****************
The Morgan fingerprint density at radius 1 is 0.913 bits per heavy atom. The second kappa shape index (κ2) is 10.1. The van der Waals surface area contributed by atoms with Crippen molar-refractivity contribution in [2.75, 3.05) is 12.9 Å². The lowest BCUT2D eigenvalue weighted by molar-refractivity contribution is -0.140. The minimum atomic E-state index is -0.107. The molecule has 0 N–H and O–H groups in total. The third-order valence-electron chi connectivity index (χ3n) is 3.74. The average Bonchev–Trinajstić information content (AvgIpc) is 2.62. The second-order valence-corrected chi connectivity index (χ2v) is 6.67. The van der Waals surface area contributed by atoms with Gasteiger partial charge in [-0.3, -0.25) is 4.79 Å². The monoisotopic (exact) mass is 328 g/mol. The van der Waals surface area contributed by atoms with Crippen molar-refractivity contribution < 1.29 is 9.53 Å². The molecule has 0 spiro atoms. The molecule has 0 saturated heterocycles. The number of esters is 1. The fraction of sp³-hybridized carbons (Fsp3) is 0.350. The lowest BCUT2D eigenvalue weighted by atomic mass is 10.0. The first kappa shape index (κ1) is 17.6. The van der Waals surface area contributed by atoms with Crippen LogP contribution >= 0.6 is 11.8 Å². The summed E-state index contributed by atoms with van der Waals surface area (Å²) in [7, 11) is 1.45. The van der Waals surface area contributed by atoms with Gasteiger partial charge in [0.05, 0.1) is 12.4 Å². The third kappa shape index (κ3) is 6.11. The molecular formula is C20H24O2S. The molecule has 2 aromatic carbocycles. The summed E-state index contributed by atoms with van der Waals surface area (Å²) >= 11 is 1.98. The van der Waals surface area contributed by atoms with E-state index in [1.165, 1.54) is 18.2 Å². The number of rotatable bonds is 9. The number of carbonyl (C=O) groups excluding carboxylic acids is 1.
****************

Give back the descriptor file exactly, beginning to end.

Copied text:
The Morgan fingerprint density at radius 1 is 0.913 bits per heavy atom. The second kappa shape index (κ2) is 10.1. The van der Waals surface area contributed by atoms with Crippen molar-refractivity contribution in [2.75, 3.05) is 12.9 Å². The lowest BCUT2D eigenvalue weighted by molar-refractivity contribution is -0.140. The minimum atomic E-state index is -0.107. The molecule has 0 N–H and O–H groups in total. The third-order valence-electron chi connectivity index (χ3n) is 3.74. The average Bonchev–Trinajstić information content (AvgIpc) is 2.62. The second-order valence-corrected chi connectivity index (χ2v) is 6.67. The van der Waals surface area contributed by atoms with Gasteiger partial charge in [-0.3, -0.25) is 4.79 Å². The monoisotopic (exact) mass is 328 g/mol. The van der Waals surface area contributed by atoms with Crippen molar-refractivity contribution < 1.29 is 9.53 Å². The molecule has 0 spiro atoms. The molecule has 0 saturated heterocycles. The number of esters is 1. The fraction of sp³-hybridized carbons (Fsp3) is 0.350. The lowest BCUT2D eigenvalue weighted by atomic mass is 10.0. The first kappa shape index (κ1) is 17.6. The van der Waals surface area contributed by atoms with Crippen LogP contribution >= 0.6 is 11.8 Å². The summed E-state index contributed by atoms with van der Waals surface area (Å²) in [7, 11) is 1.45. The van der Waals surface area contributed by atoms with Gasteiger partial charge in [0.05, 0.1) is 12.4 Å². The third kappa shape index (κ3) is 6.11. The molecular formula is C20H24O2S. The molecule has 2 aromatic carbocycles. The summed E-state index contributed by atoms with van der Waals surface area (Å²) >= 11 is 1.98. The van der Waals surface area contributed by atoms with E-state index in [1.165, 1.54) is 18.2 Å². The number of rotatable bonds is 9. The number of carbonyl (C=O) groups excluding carboxylic acids is 1.